Top Ten Tips for Finding a Reputable Infertility Clinic Abroad
- Accreditation is not required for fertility clinics unless required by the laws of that country, but a few clinics have voluntarily sought accreditation by the Joint Commission International. The JCI website lists facilities that are accredited. There is no specific accreditation/certification for infertility clinics so you will have to search by the country you are considering.
- Ask for the reproductive endocrinologist’s resume. Many REs are trained in the US or Europe.
- Ask the clinic for their success rates for woman your age, with your diagnosis, using the procedure you will use. Get this information in writing.
- Ask for references and follow through. Also post on forums and ask if people have used the clinic you are considering.
- Ask about the training of the person in charge of the embryology lab. Is this person a Board Certified High Complexity Laboratory Director?
- If you hope to have embryos left over after your cycle, ask about how many frozen embryos are routinely frozen in a single straw. You want them to only freeze as many embryos in a straw as you are comfortable transferring at the same time.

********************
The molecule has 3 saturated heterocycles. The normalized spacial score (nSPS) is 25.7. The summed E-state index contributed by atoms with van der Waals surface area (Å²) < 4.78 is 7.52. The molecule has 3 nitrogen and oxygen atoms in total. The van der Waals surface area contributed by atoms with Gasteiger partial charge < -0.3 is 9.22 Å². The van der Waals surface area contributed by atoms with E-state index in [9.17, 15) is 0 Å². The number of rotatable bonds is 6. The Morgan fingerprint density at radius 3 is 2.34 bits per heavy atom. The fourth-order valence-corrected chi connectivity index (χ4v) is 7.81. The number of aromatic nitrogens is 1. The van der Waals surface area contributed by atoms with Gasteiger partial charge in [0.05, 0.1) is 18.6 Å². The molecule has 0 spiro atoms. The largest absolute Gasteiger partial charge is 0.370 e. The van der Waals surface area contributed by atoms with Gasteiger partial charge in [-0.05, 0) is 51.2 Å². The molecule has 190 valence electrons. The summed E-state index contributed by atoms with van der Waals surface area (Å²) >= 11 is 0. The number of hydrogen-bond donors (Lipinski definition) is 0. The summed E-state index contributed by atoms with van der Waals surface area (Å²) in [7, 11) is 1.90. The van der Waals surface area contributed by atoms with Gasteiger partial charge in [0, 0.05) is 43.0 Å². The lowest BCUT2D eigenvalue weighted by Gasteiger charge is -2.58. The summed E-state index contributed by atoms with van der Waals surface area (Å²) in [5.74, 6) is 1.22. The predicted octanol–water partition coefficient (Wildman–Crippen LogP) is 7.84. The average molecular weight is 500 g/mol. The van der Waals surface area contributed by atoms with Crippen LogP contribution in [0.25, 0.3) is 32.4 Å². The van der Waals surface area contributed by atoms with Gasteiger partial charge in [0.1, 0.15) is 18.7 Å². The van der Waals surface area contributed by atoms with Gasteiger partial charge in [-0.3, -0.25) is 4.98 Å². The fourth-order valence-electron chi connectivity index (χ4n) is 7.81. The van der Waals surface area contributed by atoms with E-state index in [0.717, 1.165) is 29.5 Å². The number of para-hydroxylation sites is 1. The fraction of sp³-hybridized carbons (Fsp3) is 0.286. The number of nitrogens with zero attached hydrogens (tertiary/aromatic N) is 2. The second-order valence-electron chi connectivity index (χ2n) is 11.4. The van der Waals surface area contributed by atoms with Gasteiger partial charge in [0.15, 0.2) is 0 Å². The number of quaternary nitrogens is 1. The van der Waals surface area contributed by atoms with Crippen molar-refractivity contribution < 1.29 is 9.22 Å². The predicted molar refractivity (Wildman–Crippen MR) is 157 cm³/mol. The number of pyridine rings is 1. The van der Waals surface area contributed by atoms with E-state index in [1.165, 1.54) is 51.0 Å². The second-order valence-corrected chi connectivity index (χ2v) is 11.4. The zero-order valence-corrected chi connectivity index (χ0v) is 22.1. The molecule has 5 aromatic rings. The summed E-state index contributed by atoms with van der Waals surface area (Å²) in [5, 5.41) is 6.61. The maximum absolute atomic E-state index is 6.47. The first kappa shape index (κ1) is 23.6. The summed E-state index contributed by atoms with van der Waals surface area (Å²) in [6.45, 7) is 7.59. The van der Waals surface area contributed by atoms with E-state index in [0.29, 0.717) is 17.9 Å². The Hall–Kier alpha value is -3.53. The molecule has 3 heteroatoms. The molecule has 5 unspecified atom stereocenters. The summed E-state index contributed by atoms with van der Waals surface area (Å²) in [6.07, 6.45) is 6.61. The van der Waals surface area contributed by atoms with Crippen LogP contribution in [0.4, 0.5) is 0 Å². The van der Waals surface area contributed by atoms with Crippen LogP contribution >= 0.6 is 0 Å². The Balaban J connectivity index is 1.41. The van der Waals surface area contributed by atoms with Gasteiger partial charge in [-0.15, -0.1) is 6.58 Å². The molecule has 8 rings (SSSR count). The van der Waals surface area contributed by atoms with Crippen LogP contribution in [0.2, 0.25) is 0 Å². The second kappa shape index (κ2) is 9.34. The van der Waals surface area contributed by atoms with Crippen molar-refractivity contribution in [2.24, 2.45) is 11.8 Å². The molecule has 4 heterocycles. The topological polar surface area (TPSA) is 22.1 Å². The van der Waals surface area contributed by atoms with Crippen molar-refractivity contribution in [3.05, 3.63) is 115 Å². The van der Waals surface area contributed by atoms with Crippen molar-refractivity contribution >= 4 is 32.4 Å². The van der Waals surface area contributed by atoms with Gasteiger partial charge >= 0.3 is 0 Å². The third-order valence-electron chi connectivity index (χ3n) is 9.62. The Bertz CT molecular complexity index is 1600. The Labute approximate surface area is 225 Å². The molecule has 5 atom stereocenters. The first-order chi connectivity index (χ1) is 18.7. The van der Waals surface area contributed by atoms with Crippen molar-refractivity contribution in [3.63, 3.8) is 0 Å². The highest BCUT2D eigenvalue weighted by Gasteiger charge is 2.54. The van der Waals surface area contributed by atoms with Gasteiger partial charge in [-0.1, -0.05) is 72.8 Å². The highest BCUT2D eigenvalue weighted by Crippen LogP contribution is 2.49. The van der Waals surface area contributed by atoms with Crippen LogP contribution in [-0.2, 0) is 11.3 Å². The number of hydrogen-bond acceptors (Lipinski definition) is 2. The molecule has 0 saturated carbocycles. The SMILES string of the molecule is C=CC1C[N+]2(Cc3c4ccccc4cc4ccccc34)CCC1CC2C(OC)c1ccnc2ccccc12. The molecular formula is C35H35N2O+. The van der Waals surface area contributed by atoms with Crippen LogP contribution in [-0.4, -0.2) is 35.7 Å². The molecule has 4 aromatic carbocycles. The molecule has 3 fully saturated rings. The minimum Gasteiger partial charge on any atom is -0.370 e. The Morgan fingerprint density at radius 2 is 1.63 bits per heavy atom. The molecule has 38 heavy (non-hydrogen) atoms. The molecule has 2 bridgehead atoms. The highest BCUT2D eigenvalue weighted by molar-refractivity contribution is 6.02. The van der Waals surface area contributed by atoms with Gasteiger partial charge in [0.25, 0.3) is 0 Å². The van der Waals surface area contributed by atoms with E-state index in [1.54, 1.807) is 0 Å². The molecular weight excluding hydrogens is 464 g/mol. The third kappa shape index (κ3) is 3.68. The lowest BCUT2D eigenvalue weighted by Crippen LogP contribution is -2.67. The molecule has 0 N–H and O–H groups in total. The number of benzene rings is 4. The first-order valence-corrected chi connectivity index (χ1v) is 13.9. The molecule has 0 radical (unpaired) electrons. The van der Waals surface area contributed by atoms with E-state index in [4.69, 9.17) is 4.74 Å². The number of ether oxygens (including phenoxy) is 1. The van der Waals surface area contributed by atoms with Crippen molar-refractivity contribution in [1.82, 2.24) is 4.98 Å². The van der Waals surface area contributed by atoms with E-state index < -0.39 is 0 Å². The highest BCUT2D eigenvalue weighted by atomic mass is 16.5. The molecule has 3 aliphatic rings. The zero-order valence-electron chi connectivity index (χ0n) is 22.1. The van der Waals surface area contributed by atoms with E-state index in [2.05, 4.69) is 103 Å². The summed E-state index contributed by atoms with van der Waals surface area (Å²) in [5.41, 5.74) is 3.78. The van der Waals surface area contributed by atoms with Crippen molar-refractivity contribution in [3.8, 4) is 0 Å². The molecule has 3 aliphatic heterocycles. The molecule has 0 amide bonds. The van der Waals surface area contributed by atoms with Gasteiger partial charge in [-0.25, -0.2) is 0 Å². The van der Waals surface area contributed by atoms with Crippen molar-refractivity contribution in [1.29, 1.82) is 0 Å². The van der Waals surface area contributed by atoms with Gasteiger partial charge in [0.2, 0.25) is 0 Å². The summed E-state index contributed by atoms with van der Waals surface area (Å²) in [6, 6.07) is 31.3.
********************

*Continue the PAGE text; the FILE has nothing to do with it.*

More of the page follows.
- Ask about what procedures are in place to maintain the embryos if power is lost.
- Ask about the tracking and record keeping procedures for egg, sperm, and embryos.
- If you will be using a surrogate, specifically ask about the care the woman will receive. You should be concerned about not just the medical care and nutrition, but also the respect and support she will receive. Is psychological counseling required prior to becoming a surrogate? You want to feel very comfortable that she is treated fairly and humanely and is compensated fairly.
- Specifically ask how the egg donors are screened. What type of genetic and family history questions are asked? How many times is she allowed to donate? Is she being compensated fairly?
I think you will enjoy this Creating a Family radio show on Fertility Tourism: Options and Ethics with Glen Cohen, Harvard Law Professor and author of Patients with Passports: Medical Tourism, Law, and Ethics.
First published in 2010 and updated in 2016.